The coverage of the marathon features very heavily around how wonderful the crowds are. I can testify to this from my many years of standing in them supporting, and from the numerous friends who have completed it. I experienced the sheer volume and the ridiculous number of people calling my name when they saw it on my top with shouts of ‘you’ve got this!’. But as I ran and heard all these people willing me to do well, I was another runner soon to be forgotten by those spectators as they looked for the next. Then there are the charities. Although I was running for 4 awesome charities that we have personally benefited from, I had to choose one whose vest I would wear. I chose Children with Cancer UK. When I approached one of their cheering points the volume increased as they supported their runners, willing you to do well but also full of pride for what you’ve already achieved in supporting their cause. Then there are your family and friends. The ones who know you. They know your expectations. They know you. They want you to succeed and are cheering you on because they love you.
After the race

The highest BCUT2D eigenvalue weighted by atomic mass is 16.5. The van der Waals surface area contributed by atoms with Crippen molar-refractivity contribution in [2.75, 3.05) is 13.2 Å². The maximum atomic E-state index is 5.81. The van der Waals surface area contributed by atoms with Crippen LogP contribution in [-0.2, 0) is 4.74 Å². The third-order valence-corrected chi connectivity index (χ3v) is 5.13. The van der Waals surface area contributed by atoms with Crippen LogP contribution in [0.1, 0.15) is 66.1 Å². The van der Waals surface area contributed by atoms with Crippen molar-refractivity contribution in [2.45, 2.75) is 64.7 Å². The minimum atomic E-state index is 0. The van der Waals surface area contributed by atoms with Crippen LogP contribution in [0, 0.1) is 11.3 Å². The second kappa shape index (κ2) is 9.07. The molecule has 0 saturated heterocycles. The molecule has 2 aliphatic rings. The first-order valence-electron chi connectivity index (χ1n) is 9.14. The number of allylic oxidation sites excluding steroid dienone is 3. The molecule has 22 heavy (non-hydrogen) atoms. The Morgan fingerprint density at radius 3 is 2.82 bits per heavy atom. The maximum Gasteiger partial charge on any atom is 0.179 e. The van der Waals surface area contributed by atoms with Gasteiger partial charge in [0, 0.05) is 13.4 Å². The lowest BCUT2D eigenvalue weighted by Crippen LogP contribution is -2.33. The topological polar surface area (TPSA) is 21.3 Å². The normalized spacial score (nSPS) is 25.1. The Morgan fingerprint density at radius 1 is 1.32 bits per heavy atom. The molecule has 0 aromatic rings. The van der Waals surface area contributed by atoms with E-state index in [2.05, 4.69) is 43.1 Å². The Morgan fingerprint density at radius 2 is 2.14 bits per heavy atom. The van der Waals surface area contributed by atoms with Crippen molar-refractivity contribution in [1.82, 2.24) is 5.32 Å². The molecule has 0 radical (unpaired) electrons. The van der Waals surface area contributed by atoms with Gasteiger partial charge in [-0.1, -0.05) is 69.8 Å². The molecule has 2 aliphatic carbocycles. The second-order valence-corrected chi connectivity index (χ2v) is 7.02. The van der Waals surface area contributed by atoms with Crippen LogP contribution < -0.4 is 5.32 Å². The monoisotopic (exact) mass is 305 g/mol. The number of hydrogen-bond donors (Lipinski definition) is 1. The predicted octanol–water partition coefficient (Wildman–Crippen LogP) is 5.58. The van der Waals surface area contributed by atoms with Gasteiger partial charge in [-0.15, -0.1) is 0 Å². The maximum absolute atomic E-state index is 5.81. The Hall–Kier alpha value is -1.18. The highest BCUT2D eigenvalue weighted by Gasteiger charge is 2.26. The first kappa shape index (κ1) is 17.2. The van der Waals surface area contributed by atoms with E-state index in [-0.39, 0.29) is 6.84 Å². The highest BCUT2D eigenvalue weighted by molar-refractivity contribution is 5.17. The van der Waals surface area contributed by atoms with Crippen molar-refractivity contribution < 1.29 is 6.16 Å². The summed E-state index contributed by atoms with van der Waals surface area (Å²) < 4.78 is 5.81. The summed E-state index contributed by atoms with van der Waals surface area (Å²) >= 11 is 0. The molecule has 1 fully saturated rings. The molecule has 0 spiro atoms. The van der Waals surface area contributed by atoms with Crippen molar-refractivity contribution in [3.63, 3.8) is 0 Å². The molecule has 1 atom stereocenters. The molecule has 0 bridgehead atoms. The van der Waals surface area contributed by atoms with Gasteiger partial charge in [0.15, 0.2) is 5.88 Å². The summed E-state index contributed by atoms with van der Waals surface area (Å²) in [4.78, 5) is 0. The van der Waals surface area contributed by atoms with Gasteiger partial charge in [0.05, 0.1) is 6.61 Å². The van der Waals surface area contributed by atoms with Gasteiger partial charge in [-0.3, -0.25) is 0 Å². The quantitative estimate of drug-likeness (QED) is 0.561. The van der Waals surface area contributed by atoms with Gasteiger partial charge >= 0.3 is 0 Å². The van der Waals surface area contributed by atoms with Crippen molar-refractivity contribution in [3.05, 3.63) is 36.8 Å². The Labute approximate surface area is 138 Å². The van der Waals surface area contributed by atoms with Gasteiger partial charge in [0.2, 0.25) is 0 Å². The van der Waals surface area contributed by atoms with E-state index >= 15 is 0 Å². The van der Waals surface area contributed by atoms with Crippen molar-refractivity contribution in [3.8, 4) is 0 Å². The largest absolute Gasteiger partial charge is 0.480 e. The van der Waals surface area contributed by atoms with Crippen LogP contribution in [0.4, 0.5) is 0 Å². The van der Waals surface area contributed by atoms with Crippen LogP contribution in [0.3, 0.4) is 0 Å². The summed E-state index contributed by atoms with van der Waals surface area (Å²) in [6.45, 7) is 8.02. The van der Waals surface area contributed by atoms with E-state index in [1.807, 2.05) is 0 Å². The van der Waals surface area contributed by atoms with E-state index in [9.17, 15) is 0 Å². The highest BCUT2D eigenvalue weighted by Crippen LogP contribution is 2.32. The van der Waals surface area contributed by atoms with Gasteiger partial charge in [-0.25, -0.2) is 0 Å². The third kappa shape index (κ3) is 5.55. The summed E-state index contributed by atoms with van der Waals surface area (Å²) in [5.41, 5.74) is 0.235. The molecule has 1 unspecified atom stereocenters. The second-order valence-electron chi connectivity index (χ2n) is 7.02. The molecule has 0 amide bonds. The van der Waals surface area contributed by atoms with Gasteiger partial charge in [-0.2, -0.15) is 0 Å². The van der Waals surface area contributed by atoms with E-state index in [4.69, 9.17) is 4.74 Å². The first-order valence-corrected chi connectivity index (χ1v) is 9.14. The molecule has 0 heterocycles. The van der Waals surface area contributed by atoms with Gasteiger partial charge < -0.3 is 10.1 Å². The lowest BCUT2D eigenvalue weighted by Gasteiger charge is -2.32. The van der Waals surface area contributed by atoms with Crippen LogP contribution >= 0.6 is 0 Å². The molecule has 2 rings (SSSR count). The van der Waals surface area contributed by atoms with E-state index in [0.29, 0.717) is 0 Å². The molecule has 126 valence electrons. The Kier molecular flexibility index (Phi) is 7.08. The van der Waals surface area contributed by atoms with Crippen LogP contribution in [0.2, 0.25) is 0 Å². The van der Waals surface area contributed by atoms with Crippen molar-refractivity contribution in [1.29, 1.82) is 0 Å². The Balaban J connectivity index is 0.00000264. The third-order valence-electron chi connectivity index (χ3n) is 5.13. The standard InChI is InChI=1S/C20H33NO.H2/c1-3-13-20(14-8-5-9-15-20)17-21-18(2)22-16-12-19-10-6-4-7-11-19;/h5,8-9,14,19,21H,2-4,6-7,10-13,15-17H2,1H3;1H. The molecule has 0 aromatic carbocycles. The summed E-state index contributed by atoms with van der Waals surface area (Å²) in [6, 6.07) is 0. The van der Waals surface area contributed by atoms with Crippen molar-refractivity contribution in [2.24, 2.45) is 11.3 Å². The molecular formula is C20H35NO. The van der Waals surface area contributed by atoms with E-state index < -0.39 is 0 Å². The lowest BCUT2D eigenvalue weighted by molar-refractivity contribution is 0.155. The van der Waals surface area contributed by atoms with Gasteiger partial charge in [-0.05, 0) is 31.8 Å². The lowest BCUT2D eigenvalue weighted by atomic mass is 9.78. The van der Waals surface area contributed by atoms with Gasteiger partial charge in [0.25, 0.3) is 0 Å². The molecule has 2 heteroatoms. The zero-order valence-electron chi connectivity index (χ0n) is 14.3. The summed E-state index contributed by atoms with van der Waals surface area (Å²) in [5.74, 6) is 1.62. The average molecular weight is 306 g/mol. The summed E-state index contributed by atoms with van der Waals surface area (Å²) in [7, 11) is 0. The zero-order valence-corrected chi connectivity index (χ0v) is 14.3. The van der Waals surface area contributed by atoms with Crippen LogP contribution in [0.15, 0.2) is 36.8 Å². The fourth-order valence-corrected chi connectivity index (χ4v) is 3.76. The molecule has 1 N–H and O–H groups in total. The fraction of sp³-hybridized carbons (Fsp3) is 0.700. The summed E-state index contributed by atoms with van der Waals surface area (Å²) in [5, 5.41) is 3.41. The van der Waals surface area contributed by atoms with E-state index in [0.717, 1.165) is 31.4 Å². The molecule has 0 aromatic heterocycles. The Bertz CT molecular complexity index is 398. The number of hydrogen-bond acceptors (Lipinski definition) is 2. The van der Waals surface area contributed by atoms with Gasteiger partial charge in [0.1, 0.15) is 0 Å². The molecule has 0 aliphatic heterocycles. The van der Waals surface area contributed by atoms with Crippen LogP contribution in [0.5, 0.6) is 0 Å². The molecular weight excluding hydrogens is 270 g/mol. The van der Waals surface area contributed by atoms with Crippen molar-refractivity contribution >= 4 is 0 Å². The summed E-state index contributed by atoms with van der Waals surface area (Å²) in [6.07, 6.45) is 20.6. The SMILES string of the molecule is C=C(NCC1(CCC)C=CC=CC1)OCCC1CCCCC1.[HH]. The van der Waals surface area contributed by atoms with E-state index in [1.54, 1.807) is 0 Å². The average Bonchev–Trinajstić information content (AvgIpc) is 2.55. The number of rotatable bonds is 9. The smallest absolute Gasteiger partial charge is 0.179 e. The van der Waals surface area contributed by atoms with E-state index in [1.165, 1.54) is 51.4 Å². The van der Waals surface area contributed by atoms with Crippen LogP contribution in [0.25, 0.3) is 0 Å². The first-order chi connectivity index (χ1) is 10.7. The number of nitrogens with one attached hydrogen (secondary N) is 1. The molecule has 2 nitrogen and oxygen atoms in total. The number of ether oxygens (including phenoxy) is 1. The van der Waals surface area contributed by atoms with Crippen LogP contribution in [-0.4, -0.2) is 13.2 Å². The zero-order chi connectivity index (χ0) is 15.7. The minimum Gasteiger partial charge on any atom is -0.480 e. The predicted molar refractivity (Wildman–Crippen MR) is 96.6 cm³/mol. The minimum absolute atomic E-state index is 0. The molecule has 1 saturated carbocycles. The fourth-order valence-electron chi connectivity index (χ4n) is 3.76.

After getting my bag I just had to lay down. I felt awful and knew I wouldn’t manage the walk to meet my family just yet. I could’ve stayed there for hours just in time and space on my own, had a first aid lady not come to check on me and get me up to move me along. Getting to the family was wonderful. They knew I would be disappointed but were proud and delighted anyway as I knew they would be. We then went to the Children with Cancer UK reception and I have to say, that was my highlight. Being the largest charity with about 1500 runners, they know how to look after their supporters. Every runner welcomed on a red carpet and with their photograph taken. There was a huge room full of what must’ve been 100 beds with trained volunteers giving massages and every time a runner entered they applauded. Isaac is coping remarkably well with treatment and we tend to get on with life relatively normally, but it’s long tiring days like this that remind us that he is in treatment and on a cocktail of drugs that have a massive impact on him. He came with me when I went for my massage and as soon as they knew he was in treatment he was treated like royalty and had his own massage. Over the course of treatment Isaac has struggled with leg pain and even had a time when he spent several months sleeping in leg splints to adjust the drop foot caused by one of the drugs. Not only did we have this luxury of the welcome of royalty, but there was delicious food so we were able to all have a proper meal before contemplating the journey home. I may not have found the marathon experience something that I wanted to talk about, but Children with Cancer UK and their treatment of us is something I cannot stop talking about. And it is for the work they, and the other charities we support, do that I am so very grateful for all those who have sponsored and supported me financially in the challenge. My disappointment in the race certainly does not spill over into the charity contribution you have made. For that I cannot find words to express my gratitude. Those charities and the research they have done have provided a cure for Isaac’s condition and allows a pressing on to find further cures and improve care. As I say, thank you does not seem enough. I know there is always a continued debate as to the number of elites and fast paced club runners compared to the vast numbers completing it as a one off charity fundraiser. I am an avid athletics fan. I love watching high quality sport. We regularly attend athletics meets throughout the year and have been fortunate to attend events at the London 2012 Olympics, the Glasgow 2014 Commonwealth Games, and the World Athletics Championships in London 2017. I want to see fast times and more runners achieving the very best they can and with 2 sons who dream of being future Olympians I want those role models coming through. But I am very aware that Children with Cancer UK as a charity alone will have received millions of pounds as a result of their charity runners on Sunday. Not only do I pray for those in the sporting world to strive for excellence, creativity and innovation, but for those in medicine, those fighting for injustice, those fighting for those without a voice, and indeed in all areas of life to bring even more creativity and innovation to help heal the broken hearted, bring freedom for captives, to bring comfort to those who mourn. I want to see the money raised to fund this kind of research and support also causing children to dream of how they too can transform the world and the lives of those around them in whatever sphere of life they are called into.